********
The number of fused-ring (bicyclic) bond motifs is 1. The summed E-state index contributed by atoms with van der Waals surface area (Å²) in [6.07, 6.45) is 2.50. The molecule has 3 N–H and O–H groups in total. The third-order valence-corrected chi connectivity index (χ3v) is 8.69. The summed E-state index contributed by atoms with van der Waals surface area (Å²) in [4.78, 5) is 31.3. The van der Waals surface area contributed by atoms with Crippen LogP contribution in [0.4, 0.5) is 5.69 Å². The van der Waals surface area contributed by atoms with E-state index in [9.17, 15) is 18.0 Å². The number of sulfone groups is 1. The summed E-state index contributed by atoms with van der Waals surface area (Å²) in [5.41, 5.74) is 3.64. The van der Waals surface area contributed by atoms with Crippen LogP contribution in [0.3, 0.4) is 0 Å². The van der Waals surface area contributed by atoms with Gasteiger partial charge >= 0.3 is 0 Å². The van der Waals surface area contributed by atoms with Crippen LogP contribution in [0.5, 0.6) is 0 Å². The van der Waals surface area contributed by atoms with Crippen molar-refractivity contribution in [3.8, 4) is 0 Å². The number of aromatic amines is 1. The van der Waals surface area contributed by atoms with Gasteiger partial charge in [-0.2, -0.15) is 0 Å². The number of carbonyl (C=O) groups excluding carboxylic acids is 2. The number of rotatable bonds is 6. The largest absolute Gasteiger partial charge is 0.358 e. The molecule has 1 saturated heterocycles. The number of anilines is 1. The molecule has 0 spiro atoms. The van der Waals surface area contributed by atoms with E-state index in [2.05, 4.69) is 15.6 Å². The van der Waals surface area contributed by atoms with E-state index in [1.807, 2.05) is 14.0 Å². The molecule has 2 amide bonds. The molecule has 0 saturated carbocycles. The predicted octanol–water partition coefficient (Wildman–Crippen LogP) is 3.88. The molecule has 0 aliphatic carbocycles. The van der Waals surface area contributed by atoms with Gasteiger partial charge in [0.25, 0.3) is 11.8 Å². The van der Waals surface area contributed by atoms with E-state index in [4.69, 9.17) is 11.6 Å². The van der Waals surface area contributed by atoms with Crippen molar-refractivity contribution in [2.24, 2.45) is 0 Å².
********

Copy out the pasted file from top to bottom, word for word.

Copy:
The number of fused-ring (bicyclic) bond motifs is 1. The summed E-state index contributed by atoms with van der Waals surface area (Å²) in [6.07, 6.45) is 2.50. The molecule has 3 N–H and O–H groups in total. The third-order valence-corrected chi connectivity index (χ3v) is 8.69. The summed E-state index contributed by atoms with van der Waals surface area (Å²) in [4.78, 5) is 31.3. The van der Waals surface area contributed by atoms with Crippen LogP contribution in [0.4, 0.5) is 5.69 Å². The van der Waals surface area contributed by atoms with E-state index in [9.17, 15) is 18.0 Å². The number of sulfone groups is 1. The summed E-state index contributed by atoms with van der Waals surface area (Å²) in [5.41, 5.74) is 3.64. The van der Waals surface area contributed by atoms with Crippen LogP contribution in [0.3, 0.4) is 0 Å². The van der Waals surface area contributed by atoms with Gasteiger partial charge >= 0.3 is 0 Å². The van der Waals surface area contributed by atoms with Crippen LogP contribution in [0.5, 0.6) is 0 Å². The van der Waals surface area contributed by atoms with Crippen molar-refractivity contribution in [3.8, 4) is 0 Å². The number of aromatic amines is 1. The van der Waals surface area contributed by atoms with Gasteiger partial charge in [-0.2, -0.15) is 0 Å². The number of carbonyl (C=O) groups excluding carboxylic acids is 2. The number of rotatable bonds is 6. The largest absolute Gasteiger partial charge is 0.358 e. The molecule has 1 saturated heterocycles. The number of anilines is 1. The molecule has 0 spiro atoms. The van der Waals surface area contributed by atoms with E-state index in [2.05, 4.69) is 15.6 Å². The van der Waals surface area contributed by atoms with E-state index in [1.807, 2.05) is 14.0 Å². The molecule has 2 amide bonds. The molecule has 0 saturated carbocycles. The predicted octanol–water partition coefficient (Wildman–Crippen LogP) is 3.88. The molecule has 0 aliphatic carbocycles. The van der Waals surface area contributed by atoms with Gasteiger partial charge in [0.25, 0.3) is 11.8 Å². The van der Waals surface area contributed by atoms with E-state index in [4.69, 9.17) is 11.6 Å². The van der Waals surface area contributed by atoms with Crippen molar-refractivity contribution in [2.24, 2.45) is 0 Å².